- Photo by Aaron McFarland
Clad mostly in black, Vasquez quietly strums his guitar and performs a spoken-word piece as wild, fiery images dance across a wall of projection screens behind him. Multimedia producer Aaron McFarland stands behind a piece of video equipment that allows him to mix his own original animation with other video, including a live feed coming from two remote cameras inside the gallery. Meanwhile, Canvas Gallery owner and curator Dan Allen hangs two large, black-velvet curtains to cover the remaining white gallery walls.
Welcome to hell—or at least an artistic vision of it. Vasquez, McFarland and Allen are prepping for "The Gates of Heck," a performance that'll come to life inside the grungy basement-turned-cutting-edge-art-space at 7 p.m. Friday, Feb. 28.
Vasquez, a printmaker (part of the duo behind the ubiquitous "Keep on Crossin'" poster of a Mexican man happily stepping over the U.S.-Mexico border), painter and performance artist, began envisioning his new multimedia piece years ago. During the two years it took him to finish his epic painting, "Gates of Heck"—currently on view at Mesa College Art Gallery through Feb. 27—Vasquez would often stand back, stare at the composition and sort of mindlessly play his guitar as he tried to figure out what to do next.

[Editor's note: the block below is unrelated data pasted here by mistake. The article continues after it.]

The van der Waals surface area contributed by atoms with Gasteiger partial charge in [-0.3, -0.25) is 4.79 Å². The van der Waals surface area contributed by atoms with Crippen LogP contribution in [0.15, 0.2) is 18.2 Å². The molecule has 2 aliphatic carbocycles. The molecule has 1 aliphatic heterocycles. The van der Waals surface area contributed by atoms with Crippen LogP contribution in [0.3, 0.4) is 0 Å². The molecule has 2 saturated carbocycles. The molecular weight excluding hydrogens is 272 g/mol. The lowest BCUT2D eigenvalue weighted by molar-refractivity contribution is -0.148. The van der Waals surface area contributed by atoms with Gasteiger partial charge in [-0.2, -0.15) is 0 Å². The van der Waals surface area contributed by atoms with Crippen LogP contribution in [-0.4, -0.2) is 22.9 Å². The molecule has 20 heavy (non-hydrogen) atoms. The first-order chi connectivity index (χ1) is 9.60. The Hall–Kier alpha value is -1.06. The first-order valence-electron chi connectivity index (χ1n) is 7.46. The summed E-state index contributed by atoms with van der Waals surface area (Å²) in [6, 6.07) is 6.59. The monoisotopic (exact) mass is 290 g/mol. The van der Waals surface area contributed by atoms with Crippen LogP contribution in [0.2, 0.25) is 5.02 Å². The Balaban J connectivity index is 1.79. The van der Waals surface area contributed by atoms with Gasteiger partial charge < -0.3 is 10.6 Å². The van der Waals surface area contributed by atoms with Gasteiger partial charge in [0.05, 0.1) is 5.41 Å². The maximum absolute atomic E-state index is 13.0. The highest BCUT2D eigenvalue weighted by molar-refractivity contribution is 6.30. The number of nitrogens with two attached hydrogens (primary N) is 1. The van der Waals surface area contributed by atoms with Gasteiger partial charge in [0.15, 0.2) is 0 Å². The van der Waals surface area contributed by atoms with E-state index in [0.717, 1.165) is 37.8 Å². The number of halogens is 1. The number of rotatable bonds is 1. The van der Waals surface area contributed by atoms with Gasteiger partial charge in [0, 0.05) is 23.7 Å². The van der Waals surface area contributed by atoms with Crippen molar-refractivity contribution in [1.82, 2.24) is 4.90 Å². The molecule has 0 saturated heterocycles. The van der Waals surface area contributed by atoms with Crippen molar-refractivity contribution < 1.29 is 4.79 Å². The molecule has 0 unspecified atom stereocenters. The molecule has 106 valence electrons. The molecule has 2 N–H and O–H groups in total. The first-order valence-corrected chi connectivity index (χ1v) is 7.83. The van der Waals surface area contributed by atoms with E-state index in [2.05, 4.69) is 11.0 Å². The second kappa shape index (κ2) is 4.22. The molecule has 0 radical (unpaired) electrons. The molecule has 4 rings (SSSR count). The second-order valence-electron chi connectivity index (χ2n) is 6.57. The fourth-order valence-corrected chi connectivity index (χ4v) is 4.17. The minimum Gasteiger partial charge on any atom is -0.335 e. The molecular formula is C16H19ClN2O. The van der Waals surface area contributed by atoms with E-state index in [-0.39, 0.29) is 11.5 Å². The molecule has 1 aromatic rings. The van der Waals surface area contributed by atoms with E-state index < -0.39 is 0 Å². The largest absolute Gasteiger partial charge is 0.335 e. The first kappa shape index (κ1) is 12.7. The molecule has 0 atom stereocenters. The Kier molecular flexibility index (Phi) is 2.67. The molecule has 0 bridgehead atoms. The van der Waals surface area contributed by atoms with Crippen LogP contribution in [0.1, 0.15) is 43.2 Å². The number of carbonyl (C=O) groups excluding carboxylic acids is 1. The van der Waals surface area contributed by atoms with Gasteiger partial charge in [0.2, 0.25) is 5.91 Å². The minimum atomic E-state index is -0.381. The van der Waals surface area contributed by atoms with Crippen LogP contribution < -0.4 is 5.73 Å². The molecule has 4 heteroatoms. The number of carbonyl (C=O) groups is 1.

The painting depicts a version of Rodin's "The Gates of Hell," a large-scale bronze sculpture that contains scenes from Dante's "Inferno." In Vasquez's version, the characters are replaced by comic-book heroes and villains. Before Vasquez felt he could complete the painting, though, he went back and read "Inferno."
"The poetry, the language, the Medieval rhetoric and the Christian iconography completely swept me away," he says. "I fell hook, line and sinker for it."
The reading inspired him to write "The Gates of Heck" songs and spoken-word pieces during those moments when he stepped back from his work. While some of those pieces are obviously influenced by "Inferno," others reimagine the U.S.-Mexico border as a real-world hell.
A version of the performance was put on at the San Diego Museum of Art last summer, but the new piece is more polished.
"Last time, we really just run-and-gunned it," McFarland says. "For this one, we were really able to nest in and do it well."